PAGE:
TO BE YOUNG, GAY, LATINO & INVISIBLE
It’s hard to process with any gravitas the Orlando tragedy. The first reports made little mention of the names of the dead and the wounded. Instead, the focus was on the man who perpetrated this heinous act. But hasn’t that been the way media sees us or perhaps doesn’t see us – our invisibility?
By Monday, we learned that Saturday at Pulse was Latin night. The majority in the club were there for an evening of música, alegria, amistad y amor. When the names of the victims were released over 90% were Latino. Most were Puerto Rican-Americans and not immigrants. The fact most were gay was more important to the mainstream media than their ethnicity, and in turn, mostly white gay talking heads were interviewed to represent the greater gay community.
Others used the Orlando tragedy to promote their own agenda. Was this a hate crime? Was it a terrorist act? Our presidential candidates demonized ISIS and called for “ramping up the air campaign” – and used the gun issue (pro or con) as the way to prevent this from happening again yet neither candidate went to grieve con las familias en Orlando.
To its credit, Spanish language television gave us a better picture of what this meant to our community. Many survivors who are truly bilingual spoke in español to Univisión and in English to the English language media belying the myth of the monolingual Latino that Hollywood and TV portray.
In the Hollywood film Stonewall, a retelling of the seminal event in the gay liberation and rights movement, the white gay screenwriter and its white gay director, opted to cast a corn-fed blond hunk to throw the first stone against the police. Gay history tells us it was Puerto Rican activist Sylvia Ray Rivera and other people of color that were important to its success. Today, a street that intersect with Christopher St is named Sylvia Ray Rivera Way. Ditto HBO’s The Normal Heart where the AIDS crisis and responders were portrayed as overwhelmingly white. A few uncredited Latino actors were featured in a crowded disco dancing away oblivious.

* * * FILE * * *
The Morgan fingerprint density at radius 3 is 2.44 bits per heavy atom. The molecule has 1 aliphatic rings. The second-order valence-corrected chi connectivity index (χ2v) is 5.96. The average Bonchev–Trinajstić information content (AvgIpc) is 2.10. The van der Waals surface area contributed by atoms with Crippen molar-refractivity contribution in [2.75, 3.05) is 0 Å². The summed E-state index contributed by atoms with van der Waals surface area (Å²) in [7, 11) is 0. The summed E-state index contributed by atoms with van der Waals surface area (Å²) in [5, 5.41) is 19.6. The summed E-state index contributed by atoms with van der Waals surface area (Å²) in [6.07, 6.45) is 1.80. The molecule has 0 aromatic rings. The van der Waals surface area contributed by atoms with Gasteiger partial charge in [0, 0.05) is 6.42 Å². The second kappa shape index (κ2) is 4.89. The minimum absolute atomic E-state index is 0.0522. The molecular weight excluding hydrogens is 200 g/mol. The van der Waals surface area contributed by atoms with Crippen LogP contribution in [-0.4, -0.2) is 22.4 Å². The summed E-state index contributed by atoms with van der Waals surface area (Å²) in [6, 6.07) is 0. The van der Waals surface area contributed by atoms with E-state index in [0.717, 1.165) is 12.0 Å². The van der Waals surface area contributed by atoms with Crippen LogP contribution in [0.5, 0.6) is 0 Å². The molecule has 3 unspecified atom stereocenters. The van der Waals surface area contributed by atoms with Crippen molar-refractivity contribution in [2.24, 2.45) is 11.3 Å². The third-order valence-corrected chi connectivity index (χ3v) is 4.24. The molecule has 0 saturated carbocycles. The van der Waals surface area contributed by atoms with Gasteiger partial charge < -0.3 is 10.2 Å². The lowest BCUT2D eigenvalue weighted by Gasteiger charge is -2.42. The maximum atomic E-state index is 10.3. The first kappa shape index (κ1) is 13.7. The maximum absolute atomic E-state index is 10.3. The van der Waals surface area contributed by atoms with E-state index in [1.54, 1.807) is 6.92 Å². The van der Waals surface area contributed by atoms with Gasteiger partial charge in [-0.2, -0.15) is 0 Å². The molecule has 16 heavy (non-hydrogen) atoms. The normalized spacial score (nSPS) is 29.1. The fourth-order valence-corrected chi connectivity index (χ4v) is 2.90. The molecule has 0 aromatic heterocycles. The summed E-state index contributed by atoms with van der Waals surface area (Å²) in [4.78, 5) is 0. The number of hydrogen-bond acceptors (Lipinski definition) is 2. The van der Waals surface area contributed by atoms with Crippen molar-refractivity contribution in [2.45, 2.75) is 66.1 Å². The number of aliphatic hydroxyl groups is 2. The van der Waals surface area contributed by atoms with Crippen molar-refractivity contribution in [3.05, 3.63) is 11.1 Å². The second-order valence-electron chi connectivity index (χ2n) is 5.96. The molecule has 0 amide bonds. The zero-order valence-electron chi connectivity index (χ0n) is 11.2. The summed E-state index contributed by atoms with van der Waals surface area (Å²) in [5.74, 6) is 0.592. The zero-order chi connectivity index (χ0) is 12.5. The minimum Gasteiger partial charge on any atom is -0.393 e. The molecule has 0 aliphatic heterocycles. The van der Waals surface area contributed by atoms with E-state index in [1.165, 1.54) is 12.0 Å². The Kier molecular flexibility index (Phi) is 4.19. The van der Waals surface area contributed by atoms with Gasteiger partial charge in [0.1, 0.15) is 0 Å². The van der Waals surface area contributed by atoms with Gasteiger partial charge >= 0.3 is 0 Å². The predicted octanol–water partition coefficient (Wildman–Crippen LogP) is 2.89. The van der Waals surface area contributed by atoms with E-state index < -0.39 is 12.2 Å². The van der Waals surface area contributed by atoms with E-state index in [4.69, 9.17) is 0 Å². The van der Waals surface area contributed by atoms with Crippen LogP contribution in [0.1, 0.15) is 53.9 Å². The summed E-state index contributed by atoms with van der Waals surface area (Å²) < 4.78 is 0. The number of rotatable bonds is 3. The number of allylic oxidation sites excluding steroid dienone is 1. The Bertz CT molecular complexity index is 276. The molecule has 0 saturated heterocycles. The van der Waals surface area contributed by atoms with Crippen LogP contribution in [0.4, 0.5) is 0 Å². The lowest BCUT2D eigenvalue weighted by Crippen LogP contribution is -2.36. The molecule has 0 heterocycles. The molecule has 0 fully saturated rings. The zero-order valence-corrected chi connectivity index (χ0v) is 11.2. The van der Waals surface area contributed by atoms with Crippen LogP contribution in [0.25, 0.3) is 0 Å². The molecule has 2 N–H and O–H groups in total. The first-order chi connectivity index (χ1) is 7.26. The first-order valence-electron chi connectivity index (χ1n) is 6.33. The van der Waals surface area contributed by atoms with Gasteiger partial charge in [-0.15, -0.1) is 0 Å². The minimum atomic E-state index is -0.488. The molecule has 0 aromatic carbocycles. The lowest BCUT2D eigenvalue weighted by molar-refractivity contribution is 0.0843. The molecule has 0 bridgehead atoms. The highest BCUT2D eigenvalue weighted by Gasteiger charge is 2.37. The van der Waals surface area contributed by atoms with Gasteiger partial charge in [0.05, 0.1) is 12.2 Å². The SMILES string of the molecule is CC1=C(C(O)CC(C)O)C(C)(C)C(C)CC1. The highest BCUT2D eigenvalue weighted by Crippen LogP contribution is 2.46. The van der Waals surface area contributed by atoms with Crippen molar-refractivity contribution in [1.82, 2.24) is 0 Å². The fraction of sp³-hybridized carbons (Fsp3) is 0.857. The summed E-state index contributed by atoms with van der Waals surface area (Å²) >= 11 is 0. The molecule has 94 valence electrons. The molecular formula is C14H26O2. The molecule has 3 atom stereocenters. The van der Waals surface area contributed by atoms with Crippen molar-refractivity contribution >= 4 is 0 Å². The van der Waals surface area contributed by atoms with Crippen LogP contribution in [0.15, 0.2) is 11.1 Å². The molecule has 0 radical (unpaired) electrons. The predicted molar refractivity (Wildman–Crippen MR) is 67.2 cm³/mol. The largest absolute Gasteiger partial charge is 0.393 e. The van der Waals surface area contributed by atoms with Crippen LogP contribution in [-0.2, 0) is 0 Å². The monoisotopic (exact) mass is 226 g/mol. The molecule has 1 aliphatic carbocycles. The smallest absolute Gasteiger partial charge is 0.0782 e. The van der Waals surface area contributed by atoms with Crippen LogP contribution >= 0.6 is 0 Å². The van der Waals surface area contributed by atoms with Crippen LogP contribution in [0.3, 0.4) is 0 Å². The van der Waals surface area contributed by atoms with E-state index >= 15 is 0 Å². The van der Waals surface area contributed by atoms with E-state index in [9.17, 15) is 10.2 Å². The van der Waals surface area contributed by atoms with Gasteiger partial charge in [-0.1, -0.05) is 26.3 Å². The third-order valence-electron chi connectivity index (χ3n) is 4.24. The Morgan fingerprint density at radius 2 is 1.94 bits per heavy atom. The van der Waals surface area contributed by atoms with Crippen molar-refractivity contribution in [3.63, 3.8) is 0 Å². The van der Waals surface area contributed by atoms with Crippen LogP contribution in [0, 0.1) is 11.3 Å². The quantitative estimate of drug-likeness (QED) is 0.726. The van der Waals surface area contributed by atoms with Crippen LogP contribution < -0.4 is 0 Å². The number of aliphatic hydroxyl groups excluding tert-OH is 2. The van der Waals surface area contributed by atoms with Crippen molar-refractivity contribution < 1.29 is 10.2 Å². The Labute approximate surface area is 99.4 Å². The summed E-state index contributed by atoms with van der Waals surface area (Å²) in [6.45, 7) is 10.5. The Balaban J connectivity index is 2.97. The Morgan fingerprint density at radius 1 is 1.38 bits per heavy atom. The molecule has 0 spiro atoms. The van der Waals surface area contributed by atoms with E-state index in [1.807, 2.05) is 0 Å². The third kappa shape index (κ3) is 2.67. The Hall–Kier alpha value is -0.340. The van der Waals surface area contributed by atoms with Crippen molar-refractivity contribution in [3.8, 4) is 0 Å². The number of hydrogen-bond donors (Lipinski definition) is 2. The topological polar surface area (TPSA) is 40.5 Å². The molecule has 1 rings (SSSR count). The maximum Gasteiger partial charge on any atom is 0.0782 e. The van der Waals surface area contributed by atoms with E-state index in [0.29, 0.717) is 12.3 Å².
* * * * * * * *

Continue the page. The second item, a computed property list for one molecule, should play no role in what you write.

Little are aware of (or choose to disregard) the discrimination Latinos have faced from the mainly white gay community in our nation. Health services are flat. According to the CDC, Latinos are disproportionately affected by HIV. Most occur in young gay and bisexual men. The number of new infections among African Americans and Latinos has increased while white gay males have decreased. Many have criticized how people of color have been under served in the funding and securing of life-giving medications as well as education and prevention.
In a time when mass shootings lead newscasts, when innocent people are killed in churches, office parties, a marathon, and now a nightclub, we often find ways to quell our outrage and move on to the next breaking news. Hashtags shorthand our anger: #blacklivesmatter, #Oscarssowhite. Yet the Latino community now the largest minority group in the US, and the majority group in California. The US is slowly becoming more brown. Yet we are still behind in elected political representation, in our entertainment industry, in our literary lives, in our history books, etc.
So what does this tragedy in a gay bar offer in order to create a groundswell for Latino empowerment? What do we do to honor the dead and the wounded than lighting candles and having them in our thoughts?
We need to bring our exclusion from the national conversation to the forefront. Social networks are a valuable tool in getting issues that concern us as Latinos as well as pointing to our accomplishments. Politically, we should be outraged by the internment of refugees from Latin America. In the arts, we need to advocate for more roles and films that utilize our true stories or stories (based on our writers like Junot Díaz or Sandra Cisneros) that cast our actors to play any role. In the news media we need to demand that major newspapers (New York Times) and TV networks (including PBS) to employ the voices and reporting of Latino professional journalist to report the news, to cover the arts from literary to film critics or sports writers and commentators to cover our boxing and baseball heroes.
In our activism we not only become part of the solution, but offer valuable and unique insights to those issues that beset us all as a nation, as a people. Love will always trump hate. United we can be invincible, and no longer invisible.
Copyright 2016 by Gregg Barrios. Barrios is a playwright, poet, and journalist. He is a 2013 USC Annenberg Getty Fellow, and serves on the board of directors of the National Book Critics Circle. His play, Rancho Pancho, explores the turbulent and passionate relationship between playwright Tennessee Williams and lover Pancho Rodriguez, who inspired the character of Stanley Kowalski in A Street Car Named Desire. All photos of the Orlando victims are used under the “fair use” proviso of the copyright law.